Black and white is beautiful. It’s a romantic, self consciously arty film so it seemed honest to make it B+W. I was happy to telegraph the intention of trying to make it beautiful. It is also ideal for abstraction. Composition and form are elements that I always try to make as strong as possible and having the abstraction of B+W helps this. The final reason was also quite practical. Most of the scenarios we were filming in had ugly colour. There were mixed fluorescent lighting conditions and orange tungsten lights mixed with odd light sources so all of the off stage footage was always going to benefit from being in B+W.

You have also experimented with different cameras mixing and matching high and low definition. Was that a stylistic choice or was this borne out of necessity?

I used a few different cameras out of necessity. In the beginning I was thinking that I might use the interviews as voiceover for the entire film and I actually used a lower resolution DV camera for the main interviews with a higher resolution as the cut away, (cut aways are when you film the subject from a different angle to vary the editing). My main camera is a Canon 5D which shoots spectacular HD footage in low light but the version I used while filming would not film for more than 8 minutes without stopping. It’s a design flaw in that model so that’s why I used it as a secondary interview camera. I changed that very quickly as its footage was so good.

Much later on I was filming a year later and the band were playing a special gig for the celebration of For The Birds 10th anniversary and I had no need for more live footage but I decided to film anyway and I used a small Canon pocket camera, to cover the edits, locked off at the sound desk. That gig turned out to be an incredible performance and the footage was so strong that I ended up using it. At that stage I was so used to filming on my own that the camera work was one contentious shot for each song. I only used the lower resolution footage occasionally to cover mistakes. It had a nice raw feel overall and the film had a very deliberate lo-fi aesthetic in a lot of places so I was happy to run with the flaws and to use them as virtues. If you try and disguise details that you are not happy with it can be much worse, I prefer to embrace the mistakes and to try and mesh them into the tapestry. Because each shot or edit is relatively brief, the overall texture is more important than any one image and I was thinking about the bigger picture so to speak.

Where I find your film most effective is in the small and intimate moments and details detailing life on the periphery and off the road. It must’ve been a hard act to balance to keep the fans happy.

The fans were not a consideration. That sounds harsh but I was confident that by attempting to make and follow the internal logic of the films narratives it would also work for any fan because the band was an interesting subject to begin with. At no point did I add a detail to please a potential audience of fans. However it was nice to notice that some scenes and performances that stayed in were possibly going to be something that would interest a fan. If I wanted to make a film pleasing fans there are hours of footage we could have used but I think that film would have been of limited interest beyond the first viewing. I tried to look for details of a story about creative people who work together. My audience was always a stranger who had no knowledge of the Frames or anyone in the film. I always imagined my potential audience to be a random viewer who likes music and creativity and has turned on the TV late at night and is intrigued by what they see and hear. The goal was to make a beautiful art film. It just so happens that the average Frames fan likes the same aesthetics so we knew that we were not straying too far away from their interest. It wasn’t a risk to take a stance and to make a film that did not set out to please fans. It sounds disrespectful to the fans of the band who are so very supportive but I think we all felt that the fans would want us to do that to begin with.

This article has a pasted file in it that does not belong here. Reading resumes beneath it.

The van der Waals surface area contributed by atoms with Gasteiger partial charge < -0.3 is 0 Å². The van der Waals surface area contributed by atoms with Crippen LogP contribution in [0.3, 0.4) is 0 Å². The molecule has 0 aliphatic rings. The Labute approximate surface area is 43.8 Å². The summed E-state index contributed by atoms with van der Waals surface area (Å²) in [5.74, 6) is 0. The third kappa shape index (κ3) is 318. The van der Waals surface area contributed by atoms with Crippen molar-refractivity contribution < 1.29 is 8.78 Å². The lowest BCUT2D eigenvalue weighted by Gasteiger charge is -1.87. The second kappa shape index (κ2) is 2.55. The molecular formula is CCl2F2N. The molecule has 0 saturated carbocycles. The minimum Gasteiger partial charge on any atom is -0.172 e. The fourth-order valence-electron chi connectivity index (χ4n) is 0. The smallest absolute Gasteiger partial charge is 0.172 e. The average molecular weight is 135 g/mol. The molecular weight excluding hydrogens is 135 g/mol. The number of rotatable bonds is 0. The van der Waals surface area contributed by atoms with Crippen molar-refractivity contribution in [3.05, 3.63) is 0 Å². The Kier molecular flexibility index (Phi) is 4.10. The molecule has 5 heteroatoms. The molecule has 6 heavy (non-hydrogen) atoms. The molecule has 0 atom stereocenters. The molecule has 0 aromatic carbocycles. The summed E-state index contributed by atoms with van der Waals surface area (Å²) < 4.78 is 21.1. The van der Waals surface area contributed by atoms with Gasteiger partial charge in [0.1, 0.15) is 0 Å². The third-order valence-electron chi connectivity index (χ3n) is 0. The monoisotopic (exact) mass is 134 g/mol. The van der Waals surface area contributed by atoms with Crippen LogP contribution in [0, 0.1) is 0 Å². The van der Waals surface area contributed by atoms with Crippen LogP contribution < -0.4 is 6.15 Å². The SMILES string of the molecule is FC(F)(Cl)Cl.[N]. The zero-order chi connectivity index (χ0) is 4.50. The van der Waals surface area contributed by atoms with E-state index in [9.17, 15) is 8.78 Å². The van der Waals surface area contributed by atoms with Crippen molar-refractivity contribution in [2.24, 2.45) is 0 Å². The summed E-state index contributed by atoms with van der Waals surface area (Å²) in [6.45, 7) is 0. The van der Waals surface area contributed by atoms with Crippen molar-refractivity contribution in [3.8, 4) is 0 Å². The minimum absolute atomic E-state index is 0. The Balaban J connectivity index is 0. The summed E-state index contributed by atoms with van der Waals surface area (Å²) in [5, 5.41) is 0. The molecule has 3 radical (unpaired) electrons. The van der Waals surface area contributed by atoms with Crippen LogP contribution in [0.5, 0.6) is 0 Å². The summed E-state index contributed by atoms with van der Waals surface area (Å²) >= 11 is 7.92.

You have captured the Frames at a very particular time in the band’s life. They come across as very supportive of each other and yet there must’ve been some fraught moments. Did you ever feel you were “gate crushing the party” at any particular moment?

Not really, no. I was lucky in that the 20th anniversary was a fun tour for them. They were exhausted after 3 years touring in support of the Swell Season and Oscar success but they were re-energized playing as The Frames again so I caught them at a good time. By the end of the tour I did see them running on very low batteries but it was all good-natured. A more cynical and opportunistic out and out documentary filmmaker might have enjoyed milking that cliché but I had my own agenda that explored the relationships of a healthy band of creative’s. I could have explored a few other paths but I think a 4-hour epic would not have been a fun viewing experience! At the end of the day it is supposed to be entertainment. The band make emotional music straight from the heart but they do it with music that, I believe is beautiful at times and that has its own pleasing aesthetic. We embrace music for its warmth. Taking a darker path into the materiel would have been a contrivance because it wasn’t really there.

One of the things that strikes me about your photographs of Glen Hansard, and I am thinking specifically to the ones you took for The Swell Season is his piercing gaze. He comes across as a very intense bloke and possibly quite difficult to photograph. What has your experience been with him?

I have found The Frames to be a very creative and supportive group. They are as a whole down to earth and when you spend any time at all in their company you come to realise that support for each other and for any collaborators or friends is something that is integral to them as a whole. Every one of them is intense in their own way. Glen gets the focus as the main songwriter and the front man but his intensity is really just a different version of any other member of the group.

There was point in time when I was photographing them when we clicked because I was honest with them and didn’t allow them to lose their concentration so any intensity that you see in the photographs is possibly enhanced through editing and the choice of images. Glen certainly has a precise focus when being photographed and as a musician or a subject in front of a camera he is very present in the moment.

Finally, do you have any new projects in the pipeline?

I have a few short films I am working on and one that may end up as a longer narrative drama. It came from a short film that I am developing as a script. For now I am still working closely with the film because I am one of the producers as well as my new photography work created in the last two years but not exhibited so I’m taking a breather before thinking about any new film work later in the year.